In an industry where an average approach produces average results, Morgan Stanley & Co. analyst Dennis Shea looks for something different.
"It's hard for a bank to grow above the average with a vanilla mix," says Mr. Shea, who was chosen as the top analyst for banks in the Northeast.
One favorite: Boston-based BayBanks. The self-styled L.L. Bean of banking, the company has been innovative in using technology, the telephone, and catalogs along with ATMs that allow them to compete against bigger players.
Other banks have an edge, he believes, because of specialized businesses. For example, he cites the securities processing at Mellon Bank Corp. and Bank of New York as pluses for shareholders. (All three of his current favorites have good dividend growth.)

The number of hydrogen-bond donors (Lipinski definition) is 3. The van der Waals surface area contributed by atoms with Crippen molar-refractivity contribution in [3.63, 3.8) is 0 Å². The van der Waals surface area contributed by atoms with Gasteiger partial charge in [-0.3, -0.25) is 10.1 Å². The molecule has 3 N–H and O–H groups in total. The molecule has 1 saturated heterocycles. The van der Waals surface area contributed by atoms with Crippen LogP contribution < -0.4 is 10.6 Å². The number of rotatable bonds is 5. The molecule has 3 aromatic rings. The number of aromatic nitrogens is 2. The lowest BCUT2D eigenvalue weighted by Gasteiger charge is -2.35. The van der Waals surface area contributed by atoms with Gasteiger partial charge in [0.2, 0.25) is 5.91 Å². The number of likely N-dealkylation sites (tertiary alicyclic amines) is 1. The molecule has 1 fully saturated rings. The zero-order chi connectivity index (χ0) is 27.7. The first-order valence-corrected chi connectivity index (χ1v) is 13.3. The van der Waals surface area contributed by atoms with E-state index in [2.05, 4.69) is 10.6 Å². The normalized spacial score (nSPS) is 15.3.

While others are bullish about mergers and acquisitions, Mr. Shea remains a contrarian. He measures deals on a cash flow basis, rather than by the widely-used earnings-per-share dilution standard. As a result, he remains cautious.
Looking to the future, he expects normal credit costs and shrinking net interest margins to drive down the profits of regional banks.
He forecasts the average return on equity will fall from a cyclical peak of 17% to about 14%.